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SBD/June 22, 2011/Franchises
New Warriors Owners Part Ways With Team President Robert Rowell
Published June 22, 2011
The Warriors yesterday “effectively fired team President Robert Rowell, a key figure for the franchise during a dark stretch when Chris Cohan owned the team,” according to Rusty Simmons of the S.F. CHRONICLE. The Warriors said Rowell “elected to step down.” He will remain with the team “on an interim basis to assist" co-Owners Joe Lacob and Peter Guber in the search for a replacement. Rowell served as team President for eight seasons, and was with the Warriors “in some capacity for 16.” Simmons notes Rowell, once a “powerful voice with Golden State, had been muted, especially since" Lacob and Guber were approved to buy the team in November. Warriors GM Larry Riley is the “last significant executive from Cohan’s regime.” Lacob said in a statement, “We spent a lot of time evaluating this decision and believe that now is the appropriate time for the new ownership to put our complete stamp on the entire organization” (S.F. CHRONICLE, 6/22). CSNBAYAREA.com’s Ray Ratto wrote because Lacob added "what seems to be" two GMs, Jerry West and Bob Myers, to “the one he already had, there was little for Rowell to do outside the selling of tickets and control of the marketing efforts.” With a lockout "looming that many believe could drastically curtail or even cancel the season, Rowell became expendable.” Ratto noted no successor “has been named, but one suspects that either Lacob or one of the other owners will take over the business side of the operation.” That announcement is expected “under separate cover in the next few days or weeks,” but no timetable was indicated (CSNBAYAREA.com, 6/21). Lacob and Guber said that a "search for Rowell's replacement will begin immediately" (BIZJOURNALS.com, 6/21).
CHARTING A NEW COURSE: Lacob said, “This is a top-to-bottom remaking of the franchise. We have tremendous talent with great experience and great energy. They will succeed. I think it’s one of the best basketball operations staffs in the NBA.” In San Jose, Marcus Thompson II writes Riley is “the undisputed triggerman, a decision Lacob acknowledged took him a bit of strategizing.” Riley had the “demeanor and focus Lacob wanted atop the staff,” and because Riley is “winding down his career, Lacob could be sure the 66-year-old wouldn’t operate for selfish reasons or be bothered by rising stars in the industry” (SAN JOSE MERCURY NEWS, 6/22).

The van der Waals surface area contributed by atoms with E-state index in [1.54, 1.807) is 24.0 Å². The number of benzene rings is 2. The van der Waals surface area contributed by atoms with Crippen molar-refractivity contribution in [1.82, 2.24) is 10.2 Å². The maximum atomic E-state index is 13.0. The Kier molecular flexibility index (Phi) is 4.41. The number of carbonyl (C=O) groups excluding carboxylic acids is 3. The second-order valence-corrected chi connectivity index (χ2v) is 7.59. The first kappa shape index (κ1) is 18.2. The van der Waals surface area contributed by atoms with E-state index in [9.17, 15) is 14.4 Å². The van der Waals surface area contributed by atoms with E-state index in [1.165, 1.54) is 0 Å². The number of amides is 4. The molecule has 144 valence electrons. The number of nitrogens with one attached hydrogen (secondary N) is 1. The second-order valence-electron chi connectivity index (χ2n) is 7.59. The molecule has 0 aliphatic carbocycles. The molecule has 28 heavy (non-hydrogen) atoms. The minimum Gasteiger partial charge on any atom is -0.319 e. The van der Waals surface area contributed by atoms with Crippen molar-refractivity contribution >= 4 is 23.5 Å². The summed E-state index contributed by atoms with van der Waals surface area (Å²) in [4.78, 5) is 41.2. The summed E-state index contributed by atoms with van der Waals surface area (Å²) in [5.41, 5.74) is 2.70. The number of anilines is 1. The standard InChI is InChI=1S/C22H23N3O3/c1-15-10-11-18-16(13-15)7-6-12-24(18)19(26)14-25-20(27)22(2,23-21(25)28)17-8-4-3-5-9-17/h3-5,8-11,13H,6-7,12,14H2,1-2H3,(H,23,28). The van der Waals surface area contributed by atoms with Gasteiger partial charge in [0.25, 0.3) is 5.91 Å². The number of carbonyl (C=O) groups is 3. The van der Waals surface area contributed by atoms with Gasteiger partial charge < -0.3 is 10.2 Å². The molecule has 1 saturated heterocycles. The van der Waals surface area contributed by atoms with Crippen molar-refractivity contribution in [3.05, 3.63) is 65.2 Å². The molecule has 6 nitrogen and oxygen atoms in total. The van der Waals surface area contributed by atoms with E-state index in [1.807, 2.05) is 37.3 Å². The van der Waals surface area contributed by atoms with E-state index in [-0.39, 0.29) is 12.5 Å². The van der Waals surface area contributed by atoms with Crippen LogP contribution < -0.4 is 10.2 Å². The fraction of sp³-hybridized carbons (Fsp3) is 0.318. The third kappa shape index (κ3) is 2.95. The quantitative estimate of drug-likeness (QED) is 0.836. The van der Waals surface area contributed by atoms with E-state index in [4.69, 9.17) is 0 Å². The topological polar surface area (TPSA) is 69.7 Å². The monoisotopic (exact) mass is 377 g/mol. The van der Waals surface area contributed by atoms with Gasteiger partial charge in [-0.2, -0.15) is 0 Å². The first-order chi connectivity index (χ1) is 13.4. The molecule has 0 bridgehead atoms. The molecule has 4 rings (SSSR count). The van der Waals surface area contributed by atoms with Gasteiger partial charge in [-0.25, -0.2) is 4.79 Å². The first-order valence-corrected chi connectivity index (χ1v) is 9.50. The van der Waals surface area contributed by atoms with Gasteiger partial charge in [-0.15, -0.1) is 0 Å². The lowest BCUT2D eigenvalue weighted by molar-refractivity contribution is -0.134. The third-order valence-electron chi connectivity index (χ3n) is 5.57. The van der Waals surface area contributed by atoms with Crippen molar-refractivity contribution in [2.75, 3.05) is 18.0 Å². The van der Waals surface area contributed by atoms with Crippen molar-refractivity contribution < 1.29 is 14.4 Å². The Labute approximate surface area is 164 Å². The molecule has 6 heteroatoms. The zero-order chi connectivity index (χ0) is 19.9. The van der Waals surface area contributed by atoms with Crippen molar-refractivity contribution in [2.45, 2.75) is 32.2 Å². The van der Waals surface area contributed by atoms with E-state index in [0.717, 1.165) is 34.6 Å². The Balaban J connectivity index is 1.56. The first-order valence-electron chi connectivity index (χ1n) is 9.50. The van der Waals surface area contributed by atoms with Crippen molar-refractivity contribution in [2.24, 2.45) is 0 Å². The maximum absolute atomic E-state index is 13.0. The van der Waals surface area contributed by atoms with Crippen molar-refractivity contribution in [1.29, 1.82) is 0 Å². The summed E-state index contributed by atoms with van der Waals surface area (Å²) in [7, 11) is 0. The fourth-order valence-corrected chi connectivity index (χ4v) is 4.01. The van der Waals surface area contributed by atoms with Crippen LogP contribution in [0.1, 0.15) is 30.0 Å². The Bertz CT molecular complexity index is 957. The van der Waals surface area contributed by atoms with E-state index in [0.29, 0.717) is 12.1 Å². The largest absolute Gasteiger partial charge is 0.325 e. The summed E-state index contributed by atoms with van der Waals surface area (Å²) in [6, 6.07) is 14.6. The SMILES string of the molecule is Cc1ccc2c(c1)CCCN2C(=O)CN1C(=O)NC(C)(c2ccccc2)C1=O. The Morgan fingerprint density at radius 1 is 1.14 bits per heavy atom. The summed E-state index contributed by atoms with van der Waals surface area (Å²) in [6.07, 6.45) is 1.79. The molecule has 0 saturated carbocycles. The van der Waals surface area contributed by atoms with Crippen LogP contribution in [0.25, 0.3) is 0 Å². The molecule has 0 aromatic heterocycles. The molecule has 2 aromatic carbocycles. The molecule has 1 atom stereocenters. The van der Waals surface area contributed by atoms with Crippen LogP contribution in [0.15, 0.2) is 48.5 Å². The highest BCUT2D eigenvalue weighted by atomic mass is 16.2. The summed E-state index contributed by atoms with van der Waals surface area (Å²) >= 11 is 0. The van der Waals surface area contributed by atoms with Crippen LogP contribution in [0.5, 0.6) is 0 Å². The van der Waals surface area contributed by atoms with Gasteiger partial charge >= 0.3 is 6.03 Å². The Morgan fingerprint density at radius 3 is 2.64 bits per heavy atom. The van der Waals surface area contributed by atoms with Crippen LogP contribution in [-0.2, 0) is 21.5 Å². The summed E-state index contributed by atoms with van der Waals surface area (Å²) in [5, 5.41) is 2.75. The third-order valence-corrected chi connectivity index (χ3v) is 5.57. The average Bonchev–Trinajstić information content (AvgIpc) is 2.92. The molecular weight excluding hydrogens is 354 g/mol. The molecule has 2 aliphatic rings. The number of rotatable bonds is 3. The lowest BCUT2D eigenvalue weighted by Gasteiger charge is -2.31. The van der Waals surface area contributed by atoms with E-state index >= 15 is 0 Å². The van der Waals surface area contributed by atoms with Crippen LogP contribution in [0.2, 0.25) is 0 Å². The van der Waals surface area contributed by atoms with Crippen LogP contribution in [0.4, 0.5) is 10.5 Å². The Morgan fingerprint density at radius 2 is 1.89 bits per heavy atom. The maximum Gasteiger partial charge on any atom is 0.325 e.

TIME FOR A CHANGE: In Oakland, Monte Poole writes nobody “did more over the past decade to influence group morale shape the general direction of the franchise” than Rowell. Poole: “So if new ownership is committed to creating a New Warriors Way, Rowell had to go.” Rowell’s departure is “another indication -- perhaps the strongest yet -- that Lacob intends to make good on his vow that his Warriors will not be the same old Warriors.” Rowell was “a marketing star,” who found ways to “package and sell an often ugly product.” But “suffice it to say he was infinitely better at making money than he was at winning friends” (OAKLAND TRIBUNE, 6/22). In San Jose, Tim Kawakami wrote, "Lacob should’ve dumped Rowell long ago -- not 11 months after taking over -- but at least he’s done it now. … This is a good day for the Warriors” (MERCURYNEWS.com, 6/21). CSN Bay Area’s Ratto said, “I think it happened a little earlier than anybody expected because I think the NBA is looking at a lockout and there really is no point in having a guy run the business side of an operation when there isn't going to be any business in all likelihood.” CSN Bay Area’s Barry Thompkins: “I think it’s addition by subtraction. I don't think so much it was a question of if, but a question of when.” CSN's Greg Papa: “There’s been a real public outcry to get rid of Bobby Rowell” (“Chronicle Live,” Comcast SportsNet Bay Area, 6/21).